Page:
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The Closing of the American Border: Terrorism, Immigration, and Security Since 9/11 Paperback – September 15, 2009
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From Publishers Weekly
Former Washington bureau chief of the Financial Times, Alden provides a thoughtful and balanced assessment of border security and immigration policies before and after the terrorist attacks on September 11, 2001, demonstrating how more stringent security can damage the U.S. economy by discouraging trade, tourism and an influx of bright minds and diligent workers. The author's vignettes make what could be a dry read engaging and urgent. Alden's policy prescriptions are book-ended with the story of Dr. Faiz Bhora, a leading heart surgeon from Pakistan who had trouble returning to the States to resume his work because of visa problems and was eventually caught in the post-9/11 Justice Department crackdown on visa applications by citizens of Muslim countries. Alden points out that the Department of Homeland Security concedes that most of its counterterrorism funds are being poured into securing and controlling the border with Mexico and makes a persuasive case that immigration enforcement and counterterrorism are two different things, and for either to be effective they need to be separated. (Sept.)
Copyright © Reed Business Information, a division of Reed Elsevier Inc. All rights reserved. --This text refers to the Audible Audio Edition edition.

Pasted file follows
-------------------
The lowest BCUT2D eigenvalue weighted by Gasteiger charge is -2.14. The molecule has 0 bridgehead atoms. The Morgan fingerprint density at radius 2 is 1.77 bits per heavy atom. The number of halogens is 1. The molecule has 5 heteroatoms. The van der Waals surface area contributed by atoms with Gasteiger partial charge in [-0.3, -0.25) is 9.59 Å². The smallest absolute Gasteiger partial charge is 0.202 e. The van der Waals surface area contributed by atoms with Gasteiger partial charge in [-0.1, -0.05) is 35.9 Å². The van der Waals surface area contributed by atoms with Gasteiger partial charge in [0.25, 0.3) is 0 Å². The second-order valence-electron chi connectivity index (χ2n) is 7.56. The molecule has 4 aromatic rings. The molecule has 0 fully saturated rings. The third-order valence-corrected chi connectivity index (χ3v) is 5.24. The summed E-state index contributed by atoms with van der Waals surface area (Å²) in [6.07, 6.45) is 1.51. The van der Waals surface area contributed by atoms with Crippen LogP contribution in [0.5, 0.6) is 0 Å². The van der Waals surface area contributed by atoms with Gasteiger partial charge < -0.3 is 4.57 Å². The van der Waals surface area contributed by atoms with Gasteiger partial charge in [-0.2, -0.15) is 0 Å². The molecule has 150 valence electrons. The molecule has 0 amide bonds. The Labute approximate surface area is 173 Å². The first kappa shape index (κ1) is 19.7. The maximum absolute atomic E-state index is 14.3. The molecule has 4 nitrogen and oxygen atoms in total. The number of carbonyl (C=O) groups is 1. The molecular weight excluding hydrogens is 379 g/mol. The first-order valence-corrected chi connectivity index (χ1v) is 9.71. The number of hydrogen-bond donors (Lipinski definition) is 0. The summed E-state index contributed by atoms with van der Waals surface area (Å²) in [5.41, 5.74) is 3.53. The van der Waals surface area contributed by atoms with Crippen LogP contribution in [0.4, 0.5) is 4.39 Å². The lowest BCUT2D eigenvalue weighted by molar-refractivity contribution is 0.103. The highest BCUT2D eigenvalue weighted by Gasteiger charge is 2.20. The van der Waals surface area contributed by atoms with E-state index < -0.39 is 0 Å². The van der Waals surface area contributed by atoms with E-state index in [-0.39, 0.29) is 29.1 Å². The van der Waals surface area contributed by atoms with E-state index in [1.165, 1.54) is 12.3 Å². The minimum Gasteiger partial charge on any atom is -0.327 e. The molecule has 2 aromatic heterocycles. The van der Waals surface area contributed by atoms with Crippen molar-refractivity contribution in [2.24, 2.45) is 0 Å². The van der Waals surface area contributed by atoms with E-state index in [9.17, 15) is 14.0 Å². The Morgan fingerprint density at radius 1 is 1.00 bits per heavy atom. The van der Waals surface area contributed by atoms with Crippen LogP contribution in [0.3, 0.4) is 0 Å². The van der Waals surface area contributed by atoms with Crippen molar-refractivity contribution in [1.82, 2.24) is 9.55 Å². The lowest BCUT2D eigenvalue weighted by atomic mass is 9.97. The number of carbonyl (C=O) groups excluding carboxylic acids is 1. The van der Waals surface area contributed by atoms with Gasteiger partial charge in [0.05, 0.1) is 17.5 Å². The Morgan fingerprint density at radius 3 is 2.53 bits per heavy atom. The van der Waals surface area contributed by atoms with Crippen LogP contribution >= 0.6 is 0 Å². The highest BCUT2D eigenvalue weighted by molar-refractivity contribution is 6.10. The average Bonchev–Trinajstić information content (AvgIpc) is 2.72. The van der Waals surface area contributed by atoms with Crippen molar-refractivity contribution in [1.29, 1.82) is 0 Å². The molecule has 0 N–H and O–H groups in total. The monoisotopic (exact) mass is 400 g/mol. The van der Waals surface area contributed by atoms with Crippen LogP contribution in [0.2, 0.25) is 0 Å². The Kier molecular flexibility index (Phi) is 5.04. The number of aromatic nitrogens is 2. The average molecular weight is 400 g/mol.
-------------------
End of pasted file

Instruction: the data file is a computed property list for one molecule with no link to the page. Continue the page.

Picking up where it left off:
“A thought-provoking study that will leave you looking at our borders in a new light.” (The San Antonio Express-News)
“Alden’s book reads like a case study in good intentions and bad effects.” (The Wall Street Journal)
“In this revealing and richly researched account, Alden describes how the Bush administration came to rely on the blunt instrument of immigration enforcement to carry out its counterterrorism strategy after 9/11.” (Julia Preston, Foreign Affairs)
“Compellingly argued and meticulously researched.” (Clive Crook, The Financial Times)
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Top Customer Reviews
Alden posits a split in thinking about homeland security between the "technocrats," who wanted to use precisely-tailored measures based upon technology to control the border and enphasized intelligence gathering, and the "cops," who took a traditional law enforcement approach and particularly relied upon immigration enforcement, because they did not have to worry about constitutional due process and other Bill of Rights limitations. (According to rightfully-maligned Supreme Court precedent, Congress has "plenary power" over immigration, which means that the Constitution often just does not apply. The Court's recent decision in Boumedienne might signal a change in that approach, although I wouldn't hold my breath.).